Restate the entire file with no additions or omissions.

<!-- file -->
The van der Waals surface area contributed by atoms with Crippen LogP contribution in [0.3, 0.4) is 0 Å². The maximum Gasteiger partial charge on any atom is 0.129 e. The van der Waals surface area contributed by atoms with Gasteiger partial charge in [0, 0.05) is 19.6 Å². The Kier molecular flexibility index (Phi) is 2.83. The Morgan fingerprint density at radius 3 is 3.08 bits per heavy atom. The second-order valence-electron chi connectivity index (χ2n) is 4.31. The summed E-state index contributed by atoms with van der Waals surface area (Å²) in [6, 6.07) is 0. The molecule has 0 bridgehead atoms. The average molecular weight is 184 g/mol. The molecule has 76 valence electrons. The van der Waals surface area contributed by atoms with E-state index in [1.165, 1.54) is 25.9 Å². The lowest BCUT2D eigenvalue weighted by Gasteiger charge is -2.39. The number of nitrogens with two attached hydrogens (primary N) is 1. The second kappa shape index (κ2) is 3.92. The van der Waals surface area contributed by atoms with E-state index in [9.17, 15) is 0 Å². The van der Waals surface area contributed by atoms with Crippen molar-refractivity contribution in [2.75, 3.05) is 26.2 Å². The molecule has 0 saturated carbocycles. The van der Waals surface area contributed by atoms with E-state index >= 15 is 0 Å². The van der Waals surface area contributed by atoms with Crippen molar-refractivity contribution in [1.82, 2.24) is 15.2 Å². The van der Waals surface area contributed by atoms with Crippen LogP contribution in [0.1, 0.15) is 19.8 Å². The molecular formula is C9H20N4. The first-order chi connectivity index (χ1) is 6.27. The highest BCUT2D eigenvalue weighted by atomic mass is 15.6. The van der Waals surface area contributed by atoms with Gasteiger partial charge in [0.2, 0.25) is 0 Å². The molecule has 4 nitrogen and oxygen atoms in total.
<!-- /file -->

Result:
The van der Waals surface area contributed by atoms with Crippen LogP contribution in [0.3, 0.4) is 0 Å². The maximum Gasteiger partial charge on any atom is 0.129 e. The van der Waals surface area contributed by atoms with Gasteiger partial charge in [0, 0.05) is 19.6 Å². The Kier molecular flexibility index (Phi) is 2.83. The Morgan fingerprint density at radius 3 is 3.08 bits per heavy atom. The second-order valence-electron chi connectivity index (χ2n) is 4.31. The summed E-state index contributed by atoms with van der Waals surface area (Å²) in [6, 6.07) is 0. The molecule has 0 bridgehead atoms. The average molecular weight is 184 g/mol. The molecule has 76 valence electrons. The van der Waals surface area contributed by atoms with E-state index in [1.165, 1.54) is 25.9 Å². The lowest BCUT2D eigenvalue weighted by Gasteiger charge is -2.39. The number of nitrogens with two attached hydrogens (primary N) is 1. The second kappa shape index (κ2) is 3.92. The van der Waals surface area contributed by atoms with E-state index in [9.17, 15) is 0 Å². The van der Waals surface area contributed by atoms with Crippen molar-refractivity contribution in [2.75, 3.05) is 26.2 Å². The molecule has 0 saturated carbocycles. The van der Waals surface area contributed by atoms with E-state index >= 15 is 0 Å². The van der Waals surface area contributed by atoms with Crippen molar-refractivity contribution in [1.82, 2.24) is 15.2 Å². The van der Waals surface area contributed by atoms with Crippen LogP contribution in [0.1, 0.15) is 19.8 Å². The molecular formula is C9H20N4. The first-order chi connectivity index (χ1) is 6.27. The highest BCUT2D eigenvalue weighted by atomic mass is 15.6. The van der Waals surface area contributed by atoms with Gasteiger partial charge in [0.2, 0.25) is 0 Å². The molecule has 4 nitrogen and oxygen atoms in total.